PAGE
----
An answer, of sorts, came from the country artist Brandi Carlile, the incandescent vocal and songwriting talent who performed at the main stage on a sweltering Sunday afternoon. The distance between Post and Carlile, in terms of substance and depth, can be measured in parsecs–although in fairness, so can the distance between Carlile and nearly anyone else. The line between schlock and genius can clarify very quickly sometimes. Then later that night, Phish did what a fan of the Jewish sleepaway camp icons always hopes for but that they’d failed to do during that first performance two nights earlier: They found their zone and stayed there.
The fouresome’s improvisations were heavy and fast and weird for two and a half hours, and even a true phan had thrillingly little idea where it was all going—maybe the band didn’t even know where it was all going. Midway through the first set it stopped mattering what songs they were even playing. There were stretches of free jazz, shoegaze, and metal scattered throughout an exhilarating second set. Every number became an adventure to newer and stranger territory. Anything felt possible; even an often-predictable set-piece like “Fuego” exploded into something I’d never heard before. As if to slyly acknowledge what they’d just pulled off, Phish closed their encore, and thus the 19th edition of Bonnaroo, with the instrumental “First Tube,” which is somewhere around their 31st most beloved song, sometimes an early-set warm-up and not everyone’s idea of an exclamation point. When Trey Anastasio raised his guitar over his head and ended the festival on thunderous jet engines of guitar feedback, I doubt anyone felt short-changed.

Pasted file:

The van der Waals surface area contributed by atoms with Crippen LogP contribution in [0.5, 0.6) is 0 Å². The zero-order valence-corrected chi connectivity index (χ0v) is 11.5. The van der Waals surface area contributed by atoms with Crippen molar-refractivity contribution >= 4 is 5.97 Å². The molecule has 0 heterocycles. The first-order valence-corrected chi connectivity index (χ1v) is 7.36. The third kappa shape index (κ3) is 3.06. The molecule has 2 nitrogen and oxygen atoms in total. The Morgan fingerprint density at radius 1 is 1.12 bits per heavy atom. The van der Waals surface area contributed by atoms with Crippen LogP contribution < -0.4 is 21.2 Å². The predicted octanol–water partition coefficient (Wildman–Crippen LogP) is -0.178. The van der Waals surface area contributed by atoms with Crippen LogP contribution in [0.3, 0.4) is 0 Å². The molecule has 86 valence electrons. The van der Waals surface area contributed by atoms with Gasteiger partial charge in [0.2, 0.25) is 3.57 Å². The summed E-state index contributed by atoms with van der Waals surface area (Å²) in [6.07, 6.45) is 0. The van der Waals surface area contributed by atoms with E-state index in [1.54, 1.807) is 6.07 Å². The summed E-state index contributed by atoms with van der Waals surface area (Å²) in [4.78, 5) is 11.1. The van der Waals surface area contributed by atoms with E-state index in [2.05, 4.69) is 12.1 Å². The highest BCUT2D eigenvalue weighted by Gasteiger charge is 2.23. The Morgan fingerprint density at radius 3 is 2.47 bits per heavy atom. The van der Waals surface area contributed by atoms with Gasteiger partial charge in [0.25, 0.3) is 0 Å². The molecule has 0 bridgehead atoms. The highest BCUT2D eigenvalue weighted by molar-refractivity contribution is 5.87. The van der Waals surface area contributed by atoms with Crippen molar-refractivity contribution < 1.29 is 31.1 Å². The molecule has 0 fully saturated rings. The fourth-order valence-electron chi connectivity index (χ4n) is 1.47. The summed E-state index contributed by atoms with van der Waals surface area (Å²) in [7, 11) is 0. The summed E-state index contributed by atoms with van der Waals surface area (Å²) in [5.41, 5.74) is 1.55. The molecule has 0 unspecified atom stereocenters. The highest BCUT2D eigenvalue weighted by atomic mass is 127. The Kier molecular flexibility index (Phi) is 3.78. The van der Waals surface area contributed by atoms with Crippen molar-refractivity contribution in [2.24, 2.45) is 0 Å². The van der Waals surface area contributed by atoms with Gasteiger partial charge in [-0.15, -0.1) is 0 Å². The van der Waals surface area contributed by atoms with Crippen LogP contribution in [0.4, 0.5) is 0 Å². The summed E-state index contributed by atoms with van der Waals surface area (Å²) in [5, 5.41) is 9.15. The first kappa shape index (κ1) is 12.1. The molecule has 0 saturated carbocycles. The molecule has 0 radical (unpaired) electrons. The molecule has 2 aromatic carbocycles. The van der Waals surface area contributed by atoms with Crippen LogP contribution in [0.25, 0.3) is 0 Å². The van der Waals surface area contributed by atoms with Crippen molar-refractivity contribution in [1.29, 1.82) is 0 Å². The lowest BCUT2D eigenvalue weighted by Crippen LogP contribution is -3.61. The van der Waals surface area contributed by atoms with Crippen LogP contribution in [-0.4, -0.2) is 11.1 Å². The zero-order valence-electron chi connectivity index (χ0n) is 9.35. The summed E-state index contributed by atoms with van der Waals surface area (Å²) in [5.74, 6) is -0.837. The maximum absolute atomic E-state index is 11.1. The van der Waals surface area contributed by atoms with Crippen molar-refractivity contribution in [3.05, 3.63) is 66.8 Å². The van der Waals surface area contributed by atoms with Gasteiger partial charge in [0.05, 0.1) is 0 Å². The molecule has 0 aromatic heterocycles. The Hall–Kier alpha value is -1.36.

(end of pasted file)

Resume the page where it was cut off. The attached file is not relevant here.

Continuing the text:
This is why you sleep in a hot field and pay $26 for packs of cigarettes, I thought when wandering through the dusty silence that follows the end of a four-day music festival: To view everything else in life from heights you’d never otherwise reach, and to spend a few brief moments in places only live music could take you. Did it really matter if Post Malone or Brandy Carlile or Phish led the way there? Ask me in five years or an hour—the answer’s likely to change.